Black, chairwoman of Hearst Magazines, will now head up the nation's largest school district. Mayor Michael Bloomberg said at a news conference Tuesday that her experience managing people and succeeding as an executive will be an asset to the schools. She inherits a sometimes uncomfortable relationship with the teachers union, which objects to the expansion of charter schools in the city.

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  • Smugglers stow migrants on deserted island

    AP060411017738Human traffickers are hiding migrants on a deserted island off San Diego, a local news station reports.

    Channel 10 News traveled there with humanitarian group Desert Angels, which leaves food and water on "Smuggle Island" in the northern part of Mexico's Coronado Islands to provide sustenance for immigrants entering the United States illegally.

    The group's members told the station that when smugglers are worried about getting caught by the Coast Guard or when weather is bad, they leave immigrants on the island for days. Smugglers then transport the immigrants into U.S. territory via small "panga" boats that cross into San Diego in the middle of the night.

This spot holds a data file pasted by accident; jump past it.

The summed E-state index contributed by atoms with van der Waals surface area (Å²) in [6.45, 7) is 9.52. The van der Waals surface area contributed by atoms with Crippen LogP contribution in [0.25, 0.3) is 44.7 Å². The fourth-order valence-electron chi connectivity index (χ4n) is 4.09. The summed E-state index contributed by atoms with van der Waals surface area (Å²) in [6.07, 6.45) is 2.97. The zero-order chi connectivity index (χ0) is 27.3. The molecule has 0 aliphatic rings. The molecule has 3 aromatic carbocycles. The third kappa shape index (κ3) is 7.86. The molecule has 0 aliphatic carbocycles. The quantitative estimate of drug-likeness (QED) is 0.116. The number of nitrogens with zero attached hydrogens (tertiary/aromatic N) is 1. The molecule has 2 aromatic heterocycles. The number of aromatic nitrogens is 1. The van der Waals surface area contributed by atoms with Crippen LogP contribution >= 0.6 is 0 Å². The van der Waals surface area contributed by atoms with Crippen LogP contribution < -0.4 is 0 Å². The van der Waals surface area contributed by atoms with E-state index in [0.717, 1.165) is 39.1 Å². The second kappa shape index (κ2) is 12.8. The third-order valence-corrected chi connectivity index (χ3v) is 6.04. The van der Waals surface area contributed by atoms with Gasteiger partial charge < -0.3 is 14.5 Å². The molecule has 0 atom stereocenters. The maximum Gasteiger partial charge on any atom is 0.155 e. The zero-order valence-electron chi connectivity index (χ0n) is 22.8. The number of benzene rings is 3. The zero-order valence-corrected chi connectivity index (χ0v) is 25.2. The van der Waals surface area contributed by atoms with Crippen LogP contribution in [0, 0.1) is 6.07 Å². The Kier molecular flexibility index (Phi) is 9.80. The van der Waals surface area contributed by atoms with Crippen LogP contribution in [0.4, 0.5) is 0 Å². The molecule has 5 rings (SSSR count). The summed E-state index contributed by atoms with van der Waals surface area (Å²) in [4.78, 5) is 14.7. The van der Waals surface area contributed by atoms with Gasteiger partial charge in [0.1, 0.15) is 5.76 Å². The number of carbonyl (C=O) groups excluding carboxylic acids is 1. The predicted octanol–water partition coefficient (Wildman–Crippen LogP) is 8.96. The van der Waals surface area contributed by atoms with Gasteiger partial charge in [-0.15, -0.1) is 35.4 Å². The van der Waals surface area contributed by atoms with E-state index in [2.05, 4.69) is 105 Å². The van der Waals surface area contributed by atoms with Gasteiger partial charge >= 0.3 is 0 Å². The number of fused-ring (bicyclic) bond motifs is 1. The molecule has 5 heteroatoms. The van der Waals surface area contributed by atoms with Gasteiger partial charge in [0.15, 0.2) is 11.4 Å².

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  • Michigan official is fired for Web war on gay student

    shirvellMichigan Assistant Attorney Andrew Shirvell has been fired after launching a one-man Internet campaign against Michigan University's student body president, who is gay.

    Shirvell's lawyer Philip Thomas tells the Detroit Free Press the move is "political," since Shirvell received excellent performance reviews at work. "There's been a tremendous piling on against Andrew. The liberal media started this tempest in a teapot," he said.

    Shirvell wrote a blog devoted to ridiculing University of Michigan student Chris Armstrong as a "pervert" and "Nazi." He even protested outside of the 21-year-old's home. He defended his actions to CNN's Anderson Cooper as free speech and argued that Armstrong was a public figure because he is a student leader.

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  • Court blocks Oklahoma’s Sharia ban